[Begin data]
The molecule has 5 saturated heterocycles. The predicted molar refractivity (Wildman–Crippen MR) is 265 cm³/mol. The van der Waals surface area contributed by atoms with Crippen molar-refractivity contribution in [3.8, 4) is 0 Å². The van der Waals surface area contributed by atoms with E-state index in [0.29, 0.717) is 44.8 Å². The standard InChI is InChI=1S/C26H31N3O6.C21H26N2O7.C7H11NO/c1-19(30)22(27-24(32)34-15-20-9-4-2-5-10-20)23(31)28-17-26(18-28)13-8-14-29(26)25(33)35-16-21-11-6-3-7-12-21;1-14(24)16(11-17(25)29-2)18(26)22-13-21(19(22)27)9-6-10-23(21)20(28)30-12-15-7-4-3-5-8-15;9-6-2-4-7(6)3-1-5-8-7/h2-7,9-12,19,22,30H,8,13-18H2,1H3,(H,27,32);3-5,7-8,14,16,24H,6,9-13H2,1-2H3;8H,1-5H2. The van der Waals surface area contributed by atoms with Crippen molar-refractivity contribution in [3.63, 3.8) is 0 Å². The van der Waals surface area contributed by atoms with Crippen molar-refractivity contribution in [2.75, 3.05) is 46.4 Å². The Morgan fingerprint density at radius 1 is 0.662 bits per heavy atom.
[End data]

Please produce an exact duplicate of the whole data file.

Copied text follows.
The molecule has 5 saturated heterocycles. The predicted molar refractivity (Wildman–Crippen MR) is 265 cm³/mol. The van der Waals surface area contributed by atoms with Crippen molar-refractivity contribution in [3.8, 4) is 0 Å². The van der Waals surface area contributed by atoms with E-state index in [0.29, 0.717) is 44.8 Å². The standard InChI is InChI=1S/C26H31N3O6.C21H26N2O7.C7H11NO/c1-19(30)22(27-24(32)34-15-20-9-4-2-5-10-20)23(31)28-17-26(18-28)13-8-14-29(26)25(33)35-16-21-11-6-3-7-12-21;1-14(24)16(11-17(25)29-2)18(26)22-13-21(19(22)27)9-6-10-23(21)20(28)30-12-15-7-4-3-5-8-15;9-6-2-4-7(6)3-1-5-8-7/h2-7,9-12,19,22,30H,8,13-18H2,1H3,(H,27,32);3-5,7-8,14,16,24H,6,9-13H2,1-2H3;8H,1-5H2. The van der Waals surface area contributed by atoms with Crippen molar-refractivity contribution in [3.63, 3.8) is 0 Å². The van der Waals surface area contributed by atoms with Crippen molar-refractivity contribution in [2.75, 3.05) is 46.4 Å². The Morgan fingerprint density at radius 1 is 0.662 bits per heavy atom.